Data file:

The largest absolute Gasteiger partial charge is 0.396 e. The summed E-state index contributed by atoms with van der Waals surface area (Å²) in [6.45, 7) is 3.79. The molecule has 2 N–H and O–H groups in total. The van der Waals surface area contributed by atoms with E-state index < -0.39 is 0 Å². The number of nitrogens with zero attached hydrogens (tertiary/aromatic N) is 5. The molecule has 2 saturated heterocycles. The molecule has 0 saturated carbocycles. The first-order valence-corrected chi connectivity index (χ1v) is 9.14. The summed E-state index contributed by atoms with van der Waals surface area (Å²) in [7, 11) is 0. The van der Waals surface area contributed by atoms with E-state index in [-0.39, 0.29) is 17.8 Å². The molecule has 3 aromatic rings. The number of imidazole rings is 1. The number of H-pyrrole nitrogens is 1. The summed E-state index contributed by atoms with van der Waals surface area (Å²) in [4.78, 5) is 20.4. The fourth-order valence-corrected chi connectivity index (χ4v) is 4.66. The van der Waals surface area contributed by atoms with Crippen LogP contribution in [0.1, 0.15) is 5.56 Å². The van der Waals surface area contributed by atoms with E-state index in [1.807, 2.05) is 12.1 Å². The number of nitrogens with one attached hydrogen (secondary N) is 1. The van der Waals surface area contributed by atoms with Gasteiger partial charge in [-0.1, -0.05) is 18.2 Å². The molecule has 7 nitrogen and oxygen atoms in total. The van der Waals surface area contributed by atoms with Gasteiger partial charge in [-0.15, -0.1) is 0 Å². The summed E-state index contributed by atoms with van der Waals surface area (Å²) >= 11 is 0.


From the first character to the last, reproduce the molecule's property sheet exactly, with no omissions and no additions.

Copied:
The largest absolute Gasteiger partial charge is 0.396 e. The summed E-state index contributed by atoms with van der Waals surface area (Å²) in [6.45, 7) is 3.79. The molecule has 2 N–H and O–H groups in total. The van der Waals surface area contributed by atoms with E-state index < -0.39 is 0 Å². The number of nitrogens with zero attached hydrogens (tertiary/aromatic N) is 5. The molecule has 2 saturated heterocycles. The molecule has 0 saturated carbocycles. The first-order valence-corrected chi connectivity index (χ1v) is 9.14. The summed E-state index contributed by atoms with van der Waals surface area (Å²) in [7, 11) is 0. The van der Waals surface area contributed by atoms with E-state index in [-0.39, 0.29) is 17.8 Å². The molecule has 3 aromatic rings. The number of imidazole rings is 1. The number of H-pyrrole nitrogens is 1. The summed E-state index contributed by atoms with van der Waals surface area (Å²) in [4.78, 5) is 20.4. The fourth-order valence-corrected chi connectivity index (χ4v) is 4.66. The van der Waals surface area contributed by atoms with Crippen LogP contribution in [0.1, 0.15) is 5.56 Å². The van der Waals surface area contributed by atoms with E-state index in [1.807, 2.05) is 12.1 Å². The number of nitrogens with one attached hydrogen (secondary N) is 1. The van der Waals surface area contributed by atoms with Gasteiger partial charge in [-0.1, -0.05) is 18.2 Å². The molecule has 7 nitrogen and oxygen atoms in total. The van der Waals surface area contributed by atoms with Gasteiger partial charge in [-0.15, -0.1) is 0 Å². The summed E-state index contributed by atoms with van der Waals surface area (Å²) >= 11 is 0.